But I have a question(s). What is "The Cloud"? Where is "The Cloud" and, , , who is in charge of "The Cloud".
    Is he or she certified and bonded, or is maybe he or she a Convicted Felon? Do we know? How could we ever find out?

    Personally I won't trust my personal data, some of it critical, to an unknown person at an unknown location. That's the worse possible security failure I can think of.
    All my own data files are saved to two USB Flash Drives that never leave my personal control. Periodically, I burn my most critical data files to DVD's and put them in a fireproof vault. At no time, is my personal data outside of my control.

    Here's hoping that you have a GREAT day!
    TechnoMage
    Hi there @TechnoMage


    Avatar based on 6 Million Dollar man -- I did have a little moving pic (on W7 Forums) butI haven't been able to re-create on 10 Forums so just put up with static picture. I'm actually fairly similar to that and reasonably large so when I go into a computer store or similar in London or mainland Europe and they have these usually tiny phillipino security staff following me around I give them a cold glare and they all scarper !!!!!! as I could probably eat THREE of them for breakfast and still feel hungry !!.

    Slightly OT - but if you like Sci Fi -- I love the "Mage Imperator" in the "Saga of the 7 suns" by Kevin J Anderson -- he must have had some scandinavian origin !!!! (Saga is an old Norwegian (Old Norse) or Icelandic word used in modern day English -- Old Norse is actually very similar to modern day Icelandic -- but modern norwegian is a bit removed --rather like Latin and modern Italian.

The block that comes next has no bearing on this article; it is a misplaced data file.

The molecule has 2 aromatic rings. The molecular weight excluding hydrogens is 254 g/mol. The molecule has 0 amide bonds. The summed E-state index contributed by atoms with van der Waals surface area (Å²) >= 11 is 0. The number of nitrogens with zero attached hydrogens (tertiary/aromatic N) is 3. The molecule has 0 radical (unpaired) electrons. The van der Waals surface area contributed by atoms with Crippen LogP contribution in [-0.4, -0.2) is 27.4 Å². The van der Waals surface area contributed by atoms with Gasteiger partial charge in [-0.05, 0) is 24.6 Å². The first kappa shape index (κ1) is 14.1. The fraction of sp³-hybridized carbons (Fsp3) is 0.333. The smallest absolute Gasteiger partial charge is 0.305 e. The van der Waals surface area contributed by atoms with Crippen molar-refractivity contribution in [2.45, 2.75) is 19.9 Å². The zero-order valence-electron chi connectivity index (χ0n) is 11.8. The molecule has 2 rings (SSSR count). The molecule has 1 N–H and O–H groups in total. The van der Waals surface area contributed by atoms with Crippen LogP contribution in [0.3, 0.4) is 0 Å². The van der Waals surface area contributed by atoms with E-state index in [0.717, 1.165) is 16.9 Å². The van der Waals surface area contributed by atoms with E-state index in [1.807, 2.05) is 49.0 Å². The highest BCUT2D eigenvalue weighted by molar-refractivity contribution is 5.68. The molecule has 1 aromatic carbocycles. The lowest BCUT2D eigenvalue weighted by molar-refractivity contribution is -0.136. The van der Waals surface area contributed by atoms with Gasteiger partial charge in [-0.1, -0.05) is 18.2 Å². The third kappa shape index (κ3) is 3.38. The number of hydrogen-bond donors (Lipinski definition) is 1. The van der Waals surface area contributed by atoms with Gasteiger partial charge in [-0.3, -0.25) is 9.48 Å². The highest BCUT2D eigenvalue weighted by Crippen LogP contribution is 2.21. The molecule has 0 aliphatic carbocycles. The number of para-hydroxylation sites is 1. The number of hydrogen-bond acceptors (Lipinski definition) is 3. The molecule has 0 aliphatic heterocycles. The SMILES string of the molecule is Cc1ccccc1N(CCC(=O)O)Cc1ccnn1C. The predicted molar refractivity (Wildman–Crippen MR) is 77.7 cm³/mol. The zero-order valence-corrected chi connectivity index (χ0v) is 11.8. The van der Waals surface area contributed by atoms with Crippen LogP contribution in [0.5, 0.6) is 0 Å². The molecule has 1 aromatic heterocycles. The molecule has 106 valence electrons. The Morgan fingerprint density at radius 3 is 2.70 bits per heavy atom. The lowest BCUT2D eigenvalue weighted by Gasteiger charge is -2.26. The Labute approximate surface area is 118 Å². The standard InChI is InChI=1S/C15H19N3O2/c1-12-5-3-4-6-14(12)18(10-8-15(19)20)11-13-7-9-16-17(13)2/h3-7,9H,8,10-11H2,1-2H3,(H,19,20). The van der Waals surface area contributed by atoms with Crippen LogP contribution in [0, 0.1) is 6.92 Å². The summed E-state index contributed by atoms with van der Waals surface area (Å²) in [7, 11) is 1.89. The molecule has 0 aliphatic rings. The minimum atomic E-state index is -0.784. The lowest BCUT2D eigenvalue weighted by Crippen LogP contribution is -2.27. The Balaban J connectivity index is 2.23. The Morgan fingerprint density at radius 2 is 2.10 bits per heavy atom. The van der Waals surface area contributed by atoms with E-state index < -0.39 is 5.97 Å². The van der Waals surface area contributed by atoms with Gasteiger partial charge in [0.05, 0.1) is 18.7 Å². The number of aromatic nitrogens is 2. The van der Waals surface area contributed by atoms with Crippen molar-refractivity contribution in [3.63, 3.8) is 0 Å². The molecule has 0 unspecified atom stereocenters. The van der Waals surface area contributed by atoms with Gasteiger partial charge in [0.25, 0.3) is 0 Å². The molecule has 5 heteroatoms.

anyway have a good evening !!!!

    Here's some links.

    The Saga of Seven Suns - Wikipedia

    Species of The Saga of Seven Suns - Wikipedia

    Saga - Wikipedia

    Cheers
    jimbo
      My ComputerSystem Spec

  8.    16 May 2017 #8

    I doubt any cloud based storage provider will accept legal responsibility for your data. Their Terms of service likely explicitly say you're SOL, even if it's their fault.

    But, legal terms aside, even if you could void that agreement, get a court to say they can't abdicate responsibility, it would still be YOUR fault that a virus scrambled your data, not theirs.

    Some cloud based storage offers file versioning (like OneDrive and I think DropBox, perhaps others). So you can likely get any files back that way. But, I certainly wouldn't rely on it. Also, chances are, any ransomware will likely scramble the applications that run the cloud service, so chances are that your data will probably safe, since such programs wouldn't be able to run to sync your offline data.
      My ComputerSystem Spec

  9.    16 May 2017 #9

    As long as your cloud provider has "versioning", you should be fine.

    As I understand it, these ransomwares will encrypt anything with a drive letter. So, if your OneDrive or DropBox has a drive letter on your system, the data in it will be encrypted. Versioning will allow you to recover.

    If you just have a small amount of personal data, and you don't "install" Dropbox (as an example), but only login online through your browser and manually upload things, then the ransomware cannot touch those files.
      My ComputerSystem Spec

  10.    16 May 2017 #10

    I have recovered numerous versioned files in the past without trouble. Its dependable.
      My ComputerSystem Spec